Zach Graves, head of policy for the Lincoln Network, has assembled a panel of conservatives to send to the next SXSW conference and we need your help to make it happen. (Don’t worry, I’m not going to ask you for money!)
If you’re not familiar with SXSW (pronounced south by southwest), it describes itself this way:
Founded in 1987 in Austin, Texas, SXSW is best known for its conference and festivals that celebrate the convergence of the interactive, film, and music industries.
South By Southwest dedicates itself to helping creative people achieve their goals.
An essential destination for global professionals, the event features sessions, showcases, screenings, exhibitions, and a variety of networking opportunities. SXSW proves that the most unexpected discoveries happen when diverse topics and people come together.
An Austin reporter who covered the conference in 2017 described it this way to CNN: “(SXSW) is not designed to be a liberal thing, but the messaging is often liberal, mostly because the industries that are involved are de facto liberal industries.” So why would a bunch of conservative/libertarian types want to attend a liberal-leaning conference? Simple: We believe we have a compelling message to share and we want folks from all walks of life to understand where we’re coming from and what we believe — and maybe change a few minds while we’re there.
The conference, which will take place in March of next year, features a track on Government and Politics and that’s where I — and you — come in. There’s a multi-step process for getting a panel approved and the decision will be made in part based on the number of votes the panel receives from the public.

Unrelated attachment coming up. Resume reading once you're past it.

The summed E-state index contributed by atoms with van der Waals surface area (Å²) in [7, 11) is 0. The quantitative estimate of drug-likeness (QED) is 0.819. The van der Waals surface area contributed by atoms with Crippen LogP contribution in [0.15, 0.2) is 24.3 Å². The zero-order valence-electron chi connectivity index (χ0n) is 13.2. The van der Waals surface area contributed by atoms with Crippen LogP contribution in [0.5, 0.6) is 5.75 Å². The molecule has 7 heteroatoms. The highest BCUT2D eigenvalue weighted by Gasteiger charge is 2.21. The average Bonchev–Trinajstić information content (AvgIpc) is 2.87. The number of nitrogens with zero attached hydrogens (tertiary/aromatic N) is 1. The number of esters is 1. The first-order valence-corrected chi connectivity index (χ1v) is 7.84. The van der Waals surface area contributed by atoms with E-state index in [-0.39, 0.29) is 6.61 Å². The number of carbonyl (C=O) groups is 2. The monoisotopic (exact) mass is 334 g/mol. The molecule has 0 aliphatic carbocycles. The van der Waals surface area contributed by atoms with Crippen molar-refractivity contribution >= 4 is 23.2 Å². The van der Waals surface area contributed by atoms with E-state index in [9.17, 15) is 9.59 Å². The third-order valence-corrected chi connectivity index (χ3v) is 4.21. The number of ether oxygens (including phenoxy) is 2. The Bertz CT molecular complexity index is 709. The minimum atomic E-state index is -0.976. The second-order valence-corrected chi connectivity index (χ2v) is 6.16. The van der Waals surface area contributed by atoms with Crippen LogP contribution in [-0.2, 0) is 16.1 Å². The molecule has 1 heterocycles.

I’ve been writing about Big Tech for several years now and it’s a major area of concern for me. A question I keep asking is: How can we encourage these companies to give conservatives a fair shake without trampling on the liberties of private businesses and individuals? Over the last few years there’s been an awful lot of shouting about Big Tech bias, but very little thoughtful discussion on how to solve the problem. It’s a complicated question, and I look forward to fleshing it out with the other panelist:
- Berin Szoka, President, TechFreedom
- Lyndsey Fifield, Social Media Manager, Heritage Foundation
- Garrett Johnson, Executive director and co-founder, Lincoln Network
I know this is an issue PJM readers care deeply about, and rightly so. The next few years will determine whether we can all speak freely or whether we’ll be confined to the dark corners of the internet. So I hope you’ll take a quick second to upvote our panel. You’ll have to create an account and hand over your email address, but consider it a worthy cause — and I’ll owe you one! Bonus points if you share this post on social media and help spread the word!